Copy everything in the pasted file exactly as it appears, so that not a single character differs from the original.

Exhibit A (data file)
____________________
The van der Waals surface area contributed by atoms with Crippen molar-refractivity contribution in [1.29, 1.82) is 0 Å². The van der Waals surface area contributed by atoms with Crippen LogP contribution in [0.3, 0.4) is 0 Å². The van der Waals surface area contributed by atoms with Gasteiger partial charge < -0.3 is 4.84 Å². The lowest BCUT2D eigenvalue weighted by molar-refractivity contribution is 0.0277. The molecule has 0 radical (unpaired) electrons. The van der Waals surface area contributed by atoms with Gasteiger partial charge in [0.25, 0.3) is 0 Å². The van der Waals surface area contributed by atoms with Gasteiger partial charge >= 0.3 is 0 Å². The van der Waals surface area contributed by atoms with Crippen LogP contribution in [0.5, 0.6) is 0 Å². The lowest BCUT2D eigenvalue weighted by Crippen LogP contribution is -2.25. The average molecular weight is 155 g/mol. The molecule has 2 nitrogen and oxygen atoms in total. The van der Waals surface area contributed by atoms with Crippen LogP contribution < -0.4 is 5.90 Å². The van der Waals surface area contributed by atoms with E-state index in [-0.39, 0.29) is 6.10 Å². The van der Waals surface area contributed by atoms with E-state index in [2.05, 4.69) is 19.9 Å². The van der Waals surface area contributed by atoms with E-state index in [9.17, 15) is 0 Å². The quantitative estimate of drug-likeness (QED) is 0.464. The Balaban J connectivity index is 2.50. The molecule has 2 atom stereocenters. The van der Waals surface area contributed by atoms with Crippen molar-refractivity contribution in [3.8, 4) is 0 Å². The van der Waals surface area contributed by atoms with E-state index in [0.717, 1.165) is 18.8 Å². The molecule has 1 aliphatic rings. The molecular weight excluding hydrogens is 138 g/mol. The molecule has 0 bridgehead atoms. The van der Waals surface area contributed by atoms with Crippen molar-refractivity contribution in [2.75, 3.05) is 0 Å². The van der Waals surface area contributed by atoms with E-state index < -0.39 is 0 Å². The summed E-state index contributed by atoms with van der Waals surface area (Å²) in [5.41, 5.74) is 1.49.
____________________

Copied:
The van der Waals surface area contributed by atoms with Crippen molar-refractivity contribution in [1.29, 1.82) is 0 Å². The van der Waals surface area contributed by atoms with Crippen LogP contribution in [0.3, 0.4) is 0 Å². The van der Waals surface area contributed by atoms with Gasteiger partial charge < -0.3 is 4.84 Å². The lowest BCUT2D eigenvalue weighted by molar-refractivity contribution is 0.0277. The molecule has 0 radical (unpaired) electrons. The van der Waals surface area contributed by atoms with Gasteiger partial charge in [0.25, 0.3) is 0 Å². The van der Waals surface area contributed by atoms with Gasteiger partial charge >= 0.3 is 0 Å². The van der Waals surface area contributed by atoms with Crippen LogP contribution in [0.5, 0.6) is 0 Å². The lowest BCUT2D eigenvalue weighted by Crippen LogP contribution is -2.25. The average molecular weight is 155 g/mol. The molecule has 2 nitrogen and oxygen atoms in total. The van der Waals surface area contributed by atoms with Crippen LogP contribution < -0.4 is 5.90 Å². The van der Waals surface area contributed by atoms with E-state index in [-0.39, 0.29) is 6.10 Å². The van der Waals surface area contributed by atoms with E-state index in [2.05, 4.69) is 19.9 Å². The van der Waals surface area contributed by atoms with E-state index in [9.17, 15) is 0 Å². The quantitative estimate of drug-likeness (QED) is 0.464. The Balaban J connectivity index is 2.50. The molecule has 2 atom stereocenters. The van der Waals surface area contributed by atoms with Crippen molar-refractivity contribution in [3.8, 4) is 0 Å². The van der Waals surface area contributed by atoms with E-state index in [0.717, 1.165) is 18.8 Å². The molecule has 1 aliphatic rings. The molecular weight excluding hydrogens is 138 g/mol. The molecule has 0 bridgehead atoms. The van der Waals surface area contributed by atoms with Crippen molar-refractivity contribution in [2.75, 3.05) is 0 Å². The van der Waals surface area contributed by atoms with E-state index < -0.39 is 0 Å². The summed E-state index contributed by atoms with van der Waals surface area (Å²) in [5.41, 5.74) is 1.49.